Archive for October, 2014

Bad Pitches

October 9, 2014

I have written a number of blog posts on query letters. All of them get plenty of reads and shares. There are people who charge a lot of money to coach writers on how to write effective query letters. It seems as if every issue of Writers Digest has an article giving lists of tips on making the perfect query that will land you a 6 figure advance. I don’t think query letters are difficult to write. There are only about 9 things you really need to know. I have also said many times and continue to believe that a bad query letter won’t kill a good project and a good query letter won’t help a bad project.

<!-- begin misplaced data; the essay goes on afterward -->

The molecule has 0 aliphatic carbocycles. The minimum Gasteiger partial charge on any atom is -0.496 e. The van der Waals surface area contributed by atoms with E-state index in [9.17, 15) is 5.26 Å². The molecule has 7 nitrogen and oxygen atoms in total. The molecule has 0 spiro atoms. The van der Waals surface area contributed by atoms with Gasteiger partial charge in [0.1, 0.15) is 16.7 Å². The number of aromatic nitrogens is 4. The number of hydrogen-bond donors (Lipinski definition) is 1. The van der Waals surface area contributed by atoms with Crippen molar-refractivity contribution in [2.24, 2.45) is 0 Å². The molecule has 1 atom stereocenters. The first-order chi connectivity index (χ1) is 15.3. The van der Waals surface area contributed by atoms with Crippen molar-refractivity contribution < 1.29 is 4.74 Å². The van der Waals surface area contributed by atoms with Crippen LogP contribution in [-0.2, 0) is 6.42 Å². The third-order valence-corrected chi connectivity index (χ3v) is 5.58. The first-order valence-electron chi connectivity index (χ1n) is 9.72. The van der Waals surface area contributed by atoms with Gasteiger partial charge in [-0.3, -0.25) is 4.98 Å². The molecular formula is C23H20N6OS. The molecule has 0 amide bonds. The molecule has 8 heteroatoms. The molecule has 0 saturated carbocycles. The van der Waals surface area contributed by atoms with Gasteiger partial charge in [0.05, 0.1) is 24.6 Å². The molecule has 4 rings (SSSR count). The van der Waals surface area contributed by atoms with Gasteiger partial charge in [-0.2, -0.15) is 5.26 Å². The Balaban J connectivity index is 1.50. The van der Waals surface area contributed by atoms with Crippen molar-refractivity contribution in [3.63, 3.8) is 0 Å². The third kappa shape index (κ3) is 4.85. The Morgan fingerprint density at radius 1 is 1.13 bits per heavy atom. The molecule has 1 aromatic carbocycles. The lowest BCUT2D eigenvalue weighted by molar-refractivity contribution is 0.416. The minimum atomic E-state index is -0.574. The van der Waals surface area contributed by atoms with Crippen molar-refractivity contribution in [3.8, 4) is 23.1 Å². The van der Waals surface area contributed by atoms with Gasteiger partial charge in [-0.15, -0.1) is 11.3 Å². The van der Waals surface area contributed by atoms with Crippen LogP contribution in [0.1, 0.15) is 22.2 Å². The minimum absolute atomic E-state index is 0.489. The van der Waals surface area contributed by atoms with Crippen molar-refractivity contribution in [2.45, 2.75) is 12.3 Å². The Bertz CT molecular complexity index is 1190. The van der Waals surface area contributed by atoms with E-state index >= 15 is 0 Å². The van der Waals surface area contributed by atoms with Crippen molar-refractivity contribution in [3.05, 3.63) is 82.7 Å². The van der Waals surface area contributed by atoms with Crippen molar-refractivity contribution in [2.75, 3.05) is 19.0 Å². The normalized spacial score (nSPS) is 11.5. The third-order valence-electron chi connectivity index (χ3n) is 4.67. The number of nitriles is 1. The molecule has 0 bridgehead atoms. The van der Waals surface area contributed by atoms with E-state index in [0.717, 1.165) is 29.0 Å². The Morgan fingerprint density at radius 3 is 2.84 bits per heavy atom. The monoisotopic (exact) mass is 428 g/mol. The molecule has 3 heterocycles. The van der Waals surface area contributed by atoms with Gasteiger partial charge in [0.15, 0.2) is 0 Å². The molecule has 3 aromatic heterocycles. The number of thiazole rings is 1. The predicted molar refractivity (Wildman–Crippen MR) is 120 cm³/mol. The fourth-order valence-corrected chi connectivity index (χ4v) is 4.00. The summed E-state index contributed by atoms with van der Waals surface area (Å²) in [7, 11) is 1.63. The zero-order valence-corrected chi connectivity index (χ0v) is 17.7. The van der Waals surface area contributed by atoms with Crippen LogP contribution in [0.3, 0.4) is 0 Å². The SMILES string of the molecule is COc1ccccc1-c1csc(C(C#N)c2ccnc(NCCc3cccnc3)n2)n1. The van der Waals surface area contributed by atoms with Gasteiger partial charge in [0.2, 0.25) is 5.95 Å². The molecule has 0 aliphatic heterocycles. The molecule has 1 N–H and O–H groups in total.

All that being said, it’s important to remember that agents get dozens of query letters every day and tend to skim through them quickly. You need to have the right tone, to provide the relevant information, to avoid verbosity, and to sound professional. Here are some particularly bad pitches I see frequently along with some commentary by me.

“This is a fiction novel.” [Editors don’t like redundancy in writing. Agents don’t like redundancy in query letters. Rather say “This is a novel, or this is a work of fiction – and maybe include the genre as well.]

“This is a non-fiction novel” [More common than you would imagine and a particularly clueless pitch; one that elicits squeals of laughter when agents bring it up with each other and with audiences.]